Tim Challies leaves out a crucial piece of Reformed Protestantism when he describes The Utter Devastation of Sin:
But is even a tornado a significant enough picture of sin? A tornado is one big system that devastates and destroys, but quickly moves on. As much damage as that F4 tornado did to Ringgold, it lasted for just a few minutes and was gone. Sin is different in that a big sin seems to spawn a thousand little sins. So maybe we need to push the metaphor to near the breaking point to say that sin is like a big tornado that tears through town while spawning off hundreds of smaller tornados, each of which goes in its own direction, causes its own trauma, and leaves behind its own trail of destruction. One big sin is so awful, so evil, so sinful, that it generates a thousand little opportunities to compound the sin, setting off all those other whirlwinds. People can sin in their response—perhaps they try to cover it up or they try to downplay it. People can sin as they process it—perhaps they gossip about the people involved or they make prideful assertions. People can sin in their actions—perhaps they over-react or under-react, displaying either needless panic or thoughtless apathy. The possibilities are endless.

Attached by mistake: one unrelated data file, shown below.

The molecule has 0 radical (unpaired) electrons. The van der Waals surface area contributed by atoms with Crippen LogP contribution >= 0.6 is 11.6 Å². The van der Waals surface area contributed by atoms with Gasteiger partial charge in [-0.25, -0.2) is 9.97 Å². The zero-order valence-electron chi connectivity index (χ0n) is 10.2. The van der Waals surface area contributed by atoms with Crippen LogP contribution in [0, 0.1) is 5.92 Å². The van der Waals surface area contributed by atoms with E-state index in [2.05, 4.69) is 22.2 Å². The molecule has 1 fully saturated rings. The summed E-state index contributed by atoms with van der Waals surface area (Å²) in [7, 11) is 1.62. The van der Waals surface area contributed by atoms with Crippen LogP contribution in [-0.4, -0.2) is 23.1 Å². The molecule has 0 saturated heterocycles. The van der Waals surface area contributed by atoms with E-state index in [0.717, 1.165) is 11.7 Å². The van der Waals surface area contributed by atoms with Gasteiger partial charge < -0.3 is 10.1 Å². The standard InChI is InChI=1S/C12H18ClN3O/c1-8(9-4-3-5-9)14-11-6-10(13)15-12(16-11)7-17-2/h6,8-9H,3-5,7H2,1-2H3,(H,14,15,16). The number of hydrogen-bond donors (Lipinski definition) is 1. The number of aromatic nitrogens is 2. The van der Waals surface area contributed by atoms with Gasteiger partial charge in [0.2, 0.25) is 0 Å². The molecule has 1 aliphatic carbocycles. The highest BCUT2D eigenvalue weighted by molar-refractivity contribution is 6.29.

The fact is that sin is awful, unbearably awful. Sin is evil, horrifyingly evil. And sin begets sin. There are endless ways that sin invites sin, that sin promotes further sin, that sin invites the opportunity to sin more, to sin deeper, to spawn off into a massive all-consuming storm. Let this be just one more reason to put sin to death—to search it out, pray it out, and, through the power of the Holy Spirit, to root it out.
O, wretched man that he is, to borrow a phrase. Wasn’t this understanding of the pervasiveness of sin what drove Luther to the alien righteousness of Christ imputed by faith alone as his only hope? And wasn’t the pervasiveness of sin in his regenerate self what drove Paul to the freedom from the law that he found only in Christ? So why bring up the Holy Spirit and the quest for holiness apart from Christ?